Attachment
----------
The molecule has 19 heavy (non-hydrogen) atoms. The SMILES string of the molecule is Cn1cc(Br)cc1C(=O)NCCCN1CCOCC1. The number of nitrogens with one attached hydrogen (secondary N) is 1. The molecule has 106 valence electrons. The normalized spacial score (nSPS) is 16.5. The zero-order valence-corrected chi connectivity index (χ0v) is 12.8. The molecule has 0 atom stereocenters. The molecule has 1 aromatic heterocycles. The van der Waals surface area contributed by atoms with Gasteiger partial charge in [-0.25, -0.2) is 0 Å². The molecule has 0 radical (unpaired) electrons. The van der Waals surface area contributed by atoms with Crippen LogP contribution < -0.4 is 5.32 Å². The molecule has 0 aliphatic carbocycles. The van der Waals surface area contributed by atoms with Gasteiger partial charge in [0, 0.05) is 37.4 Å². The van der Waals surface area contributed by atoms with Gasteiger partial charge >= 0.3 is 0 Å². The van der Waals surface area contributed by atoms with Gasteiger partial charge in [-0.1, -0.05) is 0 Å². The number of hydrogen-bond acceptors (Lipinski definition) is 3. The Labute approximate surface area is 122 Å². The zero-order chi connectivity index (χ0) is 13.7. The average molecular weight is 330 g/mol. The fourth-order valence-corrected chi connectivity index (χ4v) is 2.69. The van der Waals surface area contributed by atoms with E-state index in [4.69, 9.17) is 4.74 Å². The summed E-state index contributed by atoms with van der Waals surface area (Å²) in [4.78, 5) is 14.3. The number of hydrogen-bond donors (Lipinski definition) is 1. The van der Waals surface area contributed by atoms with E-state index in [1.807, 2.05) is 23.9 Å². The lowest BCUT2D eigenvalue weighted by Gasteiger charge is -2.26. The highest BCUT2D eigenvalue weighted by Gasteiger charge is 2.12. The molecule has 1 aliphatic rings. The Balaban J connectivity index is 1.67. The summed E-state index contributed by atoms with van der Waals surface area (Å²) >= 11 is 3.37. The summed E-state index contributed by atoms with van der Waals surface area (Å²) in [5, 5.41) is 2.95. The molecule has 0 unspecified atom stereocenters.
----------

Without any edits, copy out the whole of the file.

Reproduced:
The molecule has 19 heavy (non-hydrogen) atoms. The SMILES string of the molecule is Cn1cc(Br)cc1C(=O)NCCCN1CCOCC1. The number of nitrogens with one attached hydrogen (secondary N) is 1. The molecule has 106 valence electrons. The normalized spacial score (nSPS) is 16.5. The zero-order valence-corrected chi connectivity index (χ0v) is 12.8. The molecule has 0 atom stereocenters. The molecule has 1 aromatic heterocycles. The van der Waals surface area contributed by atoms with Gasteiger partial charge in [-0.25, -0.2) is 0 Å². The molecule has 0 radical (unpaired) electrons. The van der Waals surface area contributed by atoms with Crippen LogP contribution < -0.4 is 5.32 Å². The molecule has 0 aliphatic carbocycles. The van der Waals surface area contributed by atoms with Gasteiger partial charge in [0, 0.05) is 37.4 Å². The van der Waals surface area contributed by atoms with Gasteiger partial charge >= 0.3 is 0 Å². The van der Waals surface area contributed by atoms with Gasteiger partial charge in [-0.1, -0.05) is 0 Å². The number of hydrogen-bond acceptors (Lipinski definition) is 3. The Labute approximate surface area is 122 Å². The zero-order chi connectivity index (χ0) is 13.7. The average molecular weight is 330 g/mol. The fourth-order valence-corrected chi connectivity index (χ4v) is 2.69. The van der Waals surface area contributed by atoms with E-state index in [4.69, 9.17) is 4.74 Å². The summed E-state index contributed by atoms with van der Waals surface area (Å²) in [4.78, 5) is 14.3. The number of hydrogen-bond donors (Lipinski definition) is 1. The van der Waals surface area contributed by atoms with E-state index in [1.807, 2.05) is 23.9 Å². The lowest BCUT2D eigenvalue weighted by Gasteiger charge is -2.26. The highest BCUT2D eigenvalue weighted by Gasteiger charge is 2.12. The molecule has 1 aliphatic rings. The Balaban J connectivity index is 1.67. The summed E-state index contributed by atoms with van der Waals surface area (Å²) >= 11 is 3.37. The summed E-state index contributed by atoms with van der Waals surface area (Å²) in [5, 5.41) is 2.95. The molecule has 0 unspecified atom stereocenters.